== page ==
Even if you believe the pros of this kind of renovation outweigh the cons, has anyone doing the planning looked at feasibility with respect to Pueblo's population, culture and location. Pueblo, for example, is probably not going to draw much commerce from anywhere outside Pueblo County due to location. Additionally, Pueblo probably has a smaller population of younger people who like to walk and ride bikes and perhaps a bit of a different culture than suburbs in the Metro-Denver area. Have the planners even considered the feasibility with respect to culture, population density, etc, etc?

One thing I know for sure, is that they never lay out the entire grand vision and cost at one time. It'll be given out piece meal, one project at a time. Then they never have to justify the entire cost of the grand vision.

Loren Swelk
10-01-2011, 08:30 AM
Bob, you do have a stake. Where will you eat in Pueblo when the China Lantern becomes the La Chez Lanterne and you have to pay twenty bucks for Mongolian Beef?

Bob Nattering
10-01-2011, 10:14 AM
I was hoping when the new digs were finished, you'd be offering to buy over at the new absinthe bar.

10-01-2011, 03:52 PM
Let's see . . The Union Avenue venues used to be Low life Bars and second hand stores . . After many years of planning and spending lots of money on renovated storefronts, The Union Avenue "District" is now a place of high brow cocktail lounges and "Antique Stores" . .

Hmmmm . . . .

10-01-2011, 05:55 PM
I couldn't figure out why they would suggest such a thing either. While it would make traffic going east toward all the businesses at the airport complex would run smoother, sooner or later all those people coming back thome the other way would have to find a way around all that. As Large said, there is no easy way back through there.

THe only way to do it would be to go under I25, turn right, to 2 blocks over to get to 6th, go all the way down until you have to turn back left and go 2 blocks back to 4th. The whole idea is stupid. Maybe they are hoping someone will get lost down there and spend all their money trying to find their way back out of town.

10-02-2011, 09:29 AM
As for the purpose, I'm guessing "Justification of existence" or proving that we actually need a traffic planner to do more than make sure the lights work right and traffic flows un-impeded . . which, currently hasn't always been the case . .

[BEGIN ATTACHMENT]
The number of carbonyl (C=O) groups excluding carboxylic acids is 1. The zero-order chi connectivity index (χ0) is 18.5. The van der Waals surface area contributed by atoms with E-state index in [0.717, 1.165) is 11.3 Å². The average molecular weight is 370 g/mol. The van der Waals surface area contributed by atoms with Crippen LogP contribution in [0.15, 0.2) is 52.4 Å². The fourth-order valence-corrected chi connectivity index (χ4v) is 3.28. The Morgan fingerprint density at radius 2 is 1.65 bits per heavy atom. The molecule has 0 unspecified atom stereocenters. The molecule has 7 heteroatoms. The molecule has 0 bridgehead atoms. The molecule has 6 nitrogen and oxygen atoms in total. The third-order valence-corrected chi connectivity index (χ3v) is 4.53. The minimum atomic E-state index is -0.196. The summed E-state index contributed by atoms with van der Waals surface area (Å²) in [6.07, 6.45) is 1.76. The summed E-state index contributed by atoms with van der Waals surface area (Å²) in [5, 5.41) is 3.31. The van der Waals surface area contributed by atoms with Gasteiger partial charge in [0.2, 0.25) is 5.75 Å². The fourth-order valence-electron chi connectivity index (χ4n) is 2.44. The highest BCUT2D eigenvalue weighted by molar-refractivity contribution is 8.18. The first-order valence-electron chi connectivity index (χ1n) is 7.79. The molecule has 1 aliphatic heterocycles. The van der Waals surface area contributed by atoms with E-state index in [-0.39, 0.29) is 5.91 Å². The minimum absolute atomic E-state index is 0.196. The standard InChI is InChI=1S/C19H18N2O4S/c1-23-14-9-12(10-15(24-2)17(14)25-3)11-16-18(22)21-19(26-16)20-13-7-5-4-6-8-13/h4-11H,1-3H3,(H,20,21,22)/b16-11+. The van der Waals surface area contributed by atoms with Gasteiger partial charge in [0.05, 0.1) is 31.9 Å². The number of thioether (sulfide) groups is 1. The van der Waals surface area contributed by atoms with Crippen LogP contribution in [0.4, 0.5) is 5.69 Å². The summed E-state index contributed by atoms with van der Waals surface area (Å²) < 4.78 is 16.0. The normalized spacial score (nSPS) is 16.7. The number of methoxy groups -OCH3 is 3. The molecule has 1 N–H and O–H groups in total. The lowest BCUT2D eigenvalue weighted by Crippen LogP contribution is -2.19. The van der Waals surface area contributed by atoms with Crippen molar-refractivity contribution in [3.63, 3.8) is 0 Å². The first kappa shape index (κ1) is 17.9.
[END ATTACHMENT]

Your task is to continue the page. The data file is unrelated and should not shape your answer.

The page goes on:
We seem to be more involved with making bicycles work well . . or places for them to be ridden . . and while the number of bicycles have increased on the city's streets, the number isn't anywhere close to needing specific byways or even traffic lanes (although there are on all, or at least, most of) on the main thoroughfares. I might add, there might be a conflict of interest here, as Pepper Whitlief, (sp?) the current "Traffic Engineer", is a bicycle afficianado and has spent a lot of the city's money's on bicycle trails and traffic lanes . .

And I have to add . . I wonder how CDOT must feel, having just completed building an expensive bridge for crosstown thru traffic, just to see the city discourage travel on this particular thoroughfare?

Kinda like they must have felt when they (CDOT) built the huge interchange (Hwy I-25/Hwy 24) to gain easier access to the Colorado Springs Airport and then find out that Colorado Springs was moving the airport.

And . . looking back on my days, both, as a Planner and Architectural Designer . . We always envisioned large, wide walkways and "People Spaces" . . in and around our projects . . But . . you have to have a reason to bring them and then keep them, meaning people. We have invested a huge sum (and seem to keep investing) around a ditch full of water, which is an enjoyable space, but there must be more things to bring people to it . . The downtown area isn't even close to being the riverwalk. Nor is it a "Shopping Center" anymore. Narrow streets and wide walks won't do much for anyone but the planners . . "Build it and they'll come" doesn't work as well as it used to.